If you have ever wondered why I post photos of very big bluegill with the fish in a bucket, rather than being held by myself or an employee in a more camera-friendly pose, the answer to that question is a great example of our core philosophy.
If you have photographed more than a handful of fish, you’ve had the experience of a fish you were holding flopping at the wrong moment and ending up on the ground. Realize that a three- or four-foot drop, for a thirteen-inch fish, is roughly equivalent to a thirty-foot drop for you or me. Dropping a fish risks damaging its internal organs, or at a minimum severely stressing it; just stress by itself can kill a fish because it weakens its immune system. One of the first things one learns when one begins raising and transporting fish is just how susceptible to disease fish are, and just how easy it is to kill one inadvertently.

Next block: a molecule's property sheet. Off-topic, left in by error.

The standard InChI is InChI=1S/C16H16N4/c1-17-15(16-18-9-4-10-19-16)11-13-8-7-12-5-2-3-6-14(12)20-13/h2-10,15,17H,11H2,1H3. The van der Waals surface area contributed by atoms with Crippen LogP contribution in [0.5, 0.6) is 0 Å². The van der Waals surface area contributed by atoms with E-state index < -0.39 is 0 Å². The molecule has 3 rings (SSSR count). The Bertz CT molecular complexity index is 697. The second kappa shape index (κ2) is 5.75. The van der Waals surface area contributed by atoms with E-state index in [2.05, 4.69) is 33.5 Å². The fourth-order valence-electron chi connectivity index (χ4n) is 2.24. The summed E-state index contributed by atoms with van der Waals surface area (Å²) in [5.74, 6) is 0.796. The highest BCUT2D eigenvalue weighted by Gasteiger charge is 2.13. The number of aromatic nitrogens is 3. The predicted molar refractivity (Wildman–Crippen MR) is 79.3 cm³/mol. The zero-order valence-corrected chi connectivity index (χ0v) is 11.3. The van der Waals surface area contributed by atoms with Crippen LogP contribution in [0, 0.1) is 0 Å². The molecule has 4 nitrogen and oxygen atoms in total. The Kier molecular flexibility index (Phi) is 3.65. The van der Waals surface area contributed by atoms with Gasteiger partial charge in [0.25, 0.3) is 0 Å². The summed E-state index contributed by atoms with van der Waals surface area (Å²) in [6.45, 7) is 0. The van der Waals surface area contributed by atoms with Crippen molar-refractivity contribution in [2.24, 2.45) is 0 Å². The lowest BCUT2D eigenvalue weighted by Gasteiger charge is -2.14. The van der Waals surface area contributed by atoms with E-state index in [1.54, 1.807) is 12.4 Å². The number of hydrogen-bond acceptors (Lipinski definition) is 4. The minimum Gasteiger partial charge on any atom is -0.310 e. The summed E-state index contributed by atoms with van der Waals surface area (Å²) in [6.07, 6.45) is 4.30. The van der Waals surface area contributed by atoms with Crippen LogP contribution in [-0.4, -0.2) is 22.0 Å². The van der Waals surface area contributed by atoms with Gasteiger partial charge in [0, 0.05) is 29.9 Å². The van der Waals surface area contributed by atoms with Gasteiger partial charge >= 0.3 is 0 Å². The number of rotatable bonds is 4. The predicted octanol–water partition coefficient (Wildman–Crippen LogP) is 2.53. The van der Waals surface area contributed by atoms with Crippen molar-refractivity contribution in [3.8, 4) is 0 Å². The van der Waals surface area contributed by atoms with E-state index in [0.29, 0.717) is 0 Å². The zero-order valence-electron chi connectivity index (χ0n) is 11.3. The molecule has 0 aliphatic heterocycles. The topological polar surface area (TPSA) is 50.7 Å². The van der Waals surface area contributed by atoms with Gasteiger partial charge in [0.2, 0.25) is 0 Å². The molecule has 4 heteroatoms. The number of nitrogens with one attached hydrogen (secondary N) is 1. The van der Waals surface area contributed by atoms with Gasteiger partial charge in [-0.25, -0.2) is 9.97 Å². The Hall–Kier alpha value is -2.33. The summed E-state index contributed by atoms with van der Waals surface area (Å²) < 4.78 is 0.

I love a good fish photo as much as the next person, and all things being equal, I’d rather pond owners be able to fully see a giant fish we just raised or managed. But getting that fish back into the pond unharmed can make the difference between its superior genetics being passed on to more generations of fish and an ever-upward trajectory for our selective breeding program, and that fish dying a day or three later and the genetics of the pond and the line becoming a little more run-of-the-mill. Putting the fish first over that impressive photo angle is putting you, the pond owner, first, because it ultimately means we can bring you better fish.
Friday we seined one of our hatchery ponds, a 1.5-acre pond, and found a 2 pound thirteen ounce female hand-painted bluegill. Yesterday we seined a different pond, this one only 2/3 of an acre, and found a 2 pound 8 ounce male hand-painted: